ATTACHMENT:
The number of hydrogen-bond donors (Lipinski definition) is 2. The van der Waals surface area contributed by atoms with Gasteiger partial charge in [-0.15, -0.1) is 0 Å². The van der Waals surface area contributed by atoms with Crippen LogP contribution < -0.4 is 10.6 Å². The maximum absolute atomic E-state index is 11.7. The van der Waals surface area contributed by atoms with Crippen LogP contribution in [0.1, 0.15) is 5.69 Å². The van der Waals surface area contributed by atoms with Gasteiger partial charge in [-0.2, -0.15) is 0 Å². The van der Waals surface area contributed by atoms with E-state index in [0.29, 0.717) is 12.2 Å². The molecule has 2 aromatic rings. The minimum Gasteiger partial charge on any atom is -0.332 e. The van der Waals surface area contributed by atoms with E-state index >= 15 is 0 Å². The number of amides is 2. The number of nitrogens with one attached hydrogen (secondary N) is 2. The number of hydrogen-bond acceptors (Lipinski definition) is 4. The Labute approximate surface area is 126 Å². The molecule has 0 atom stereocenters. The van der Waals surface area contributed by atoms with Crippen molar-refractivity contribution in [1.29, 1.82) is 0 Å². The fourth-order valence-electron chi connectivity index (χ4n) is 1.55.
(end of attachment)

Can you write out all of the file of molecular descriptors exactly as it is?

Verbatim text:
The number of hydrogen-bond donors (Lipinski definition) is 2. The van der Waals surface area contributed by atoms with Gasteiger partial charge in [-0.15, -0.1) is 0 Å². The van der Waals surface area contributed by atoms with Crippen LogP contribution < -0.4 is 10.6 Å². The maximum absolute atomic E-state index is 11.7. The van der Waals surface area contributed by atoms with Crippen LogP contribution in [0.1, 0.15) is 5.69 Å². The van der Waals surface area contributed by atoms with Gasteiger partial charge in [-0.2, -0.15) is 0 Å². The van der Waals surface area contributed by atoms with E-state index in [0.29, 0.717) is 12.2 Å². The molecule has 2 aromatic rings. The minimum Gasteiger partial charge on any atom is -0.332 e. The van der Waals surface area contributed by atoms with E-state index >= 15 is 0 Å². The number of amides is 2. The number of nitrogens with one attached hydrogen (secondary N) is 2. The number of hydrogen-bond acceptors (Lipinski definition) is 4. The Labute approximate surface area is 126 Å². The molecule has 0 atom stereocenters. The van der Waals surface area contributed by atoms with Crippen molar-refractivity contribution in [1.29, 1.82) is 0 Å². The fourth-order valence-electron chi connectivity index (χ4n) is 1.55.